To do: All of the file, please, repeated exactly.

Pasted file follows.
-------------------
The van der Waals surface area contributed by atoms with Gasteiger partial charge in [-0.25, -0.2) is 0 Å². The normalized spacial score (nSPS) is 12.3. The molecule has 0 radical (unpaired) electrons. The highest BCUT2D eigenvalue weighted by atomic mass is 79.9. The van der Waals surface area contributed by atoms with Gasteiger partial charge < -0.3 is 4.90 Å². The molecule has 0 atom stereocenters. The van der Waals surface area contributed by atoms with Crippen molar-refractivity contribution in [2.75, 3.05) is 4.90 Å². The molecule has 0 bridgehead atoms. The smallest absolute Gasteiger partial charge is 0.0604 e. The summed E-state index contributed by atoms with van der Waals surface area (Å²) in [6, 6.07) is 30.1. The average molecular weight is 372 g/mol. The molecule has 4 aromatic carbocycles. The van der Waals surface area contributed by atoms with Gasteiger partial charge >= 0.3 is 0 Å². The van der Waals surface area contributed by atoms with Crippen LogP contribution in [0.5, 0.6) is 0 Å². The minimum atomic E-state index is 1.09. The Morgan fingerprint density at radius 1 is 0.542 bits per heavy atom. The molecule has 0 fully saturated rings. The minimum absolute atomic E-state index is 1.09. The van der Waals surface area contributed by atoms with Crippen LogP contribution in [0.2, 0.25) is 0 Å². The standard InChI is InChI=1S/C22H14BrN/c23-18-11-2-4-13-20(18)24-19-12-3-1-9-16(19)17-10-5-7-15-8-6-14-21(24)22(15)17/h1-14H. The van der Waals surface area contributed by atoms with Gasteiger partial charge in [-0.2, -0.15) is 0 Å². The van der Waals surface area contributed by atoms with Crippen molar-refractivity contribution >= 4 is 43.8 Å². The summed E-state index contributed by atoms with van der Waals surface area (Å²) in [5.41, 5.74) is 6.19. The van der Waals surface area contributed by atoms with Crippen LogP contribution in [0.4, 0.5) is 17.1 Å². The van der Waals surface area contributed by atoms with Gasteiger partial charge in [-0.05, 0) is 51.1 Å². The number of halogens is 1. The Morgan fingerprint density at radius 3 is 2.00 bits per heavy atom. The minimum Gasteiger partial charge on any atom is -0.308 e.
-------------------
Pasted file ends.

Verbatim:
The van der Waals surface area contributed by atoms with Gasteiger partial charge in [-0.25, -0.2) is 0 Å². The normalized spacial score (nSPS) is 12.3. The molecule has 0 radical (unpaired) electrons. The highest BCUT2D eigenvalue weighted by atomic mass is 79.9. The van der Waals surface area contributed by atoms with Gasteiger partial charge < -0.3 is 4.90 Å². The molecule has 0 atom stereocenters. The van der Waals surface area contributed by atoms with Crippen molar-refractivity contribution in [2.75, 3.05) is 4.90 Å². The molecule has 0 bridgehead atoms. The smallest absolute Gasteiger partial charge is 0.0604 e. The summed E-state index contributed by atoms with van der Waals surface area (Å²) in [6, 6.07) is 30.1. The average molecular weight is 372 g/mol. The molecule has 4 aromatic carbocycles. The van der Waals surface area contributed by atoms with Gasteiger partial charge >= 0.3 is 0 Å². The van der Waals surface area contributed by atoms with Crippen LogP contribution in [0.5, 0.6) is 0 Å². The minimum atomic E-state index is 1.09. The Morgan fingerprint density at radius 1 is 0.542 bits per heavy atom. The molecule has 0 fully saturated rings. The minimum absolute atomic E-state index is 1.09. The van der Waals surface area contributed by atoms with Crippen LogP contribution in [0.2, 0.25) is 0 Å². The standard InChI is InChI=1S/C22H14BrN/c23-18-11-2-4-13-20(18)24-19-12-3-1-9-16(19)17-10-5-7-15-8-6-14-21(24)22(15)17/h1-14H. The van der Waals surface area contributed by atoms with Gasteiger partial charge in [-0.2, -0.15) is 0 Å². The van der Waals surface area contributed by atoms with Crippen molar-refractivity contribution >= 4 is 43.8 Å². The summed E-state index contributed by atoms with van der Waals surface area (Å²) in [5.41, 5.74) is 6.19. The van der Waals surface area contributed by atoms with Crippen LogP contribution in [0.4, 0.5) is 17.1 Å². The van der Waals surface area contributed by atoms with Gasteiger partial charge in [-0.05, 0) is 51.1 Å². The number of halogens is 1. The Morgan fingerprint density at radius 3 is 2.00 bits per heavy atom. The minimum Gasteiger partial charge on any atom is -0.308 e.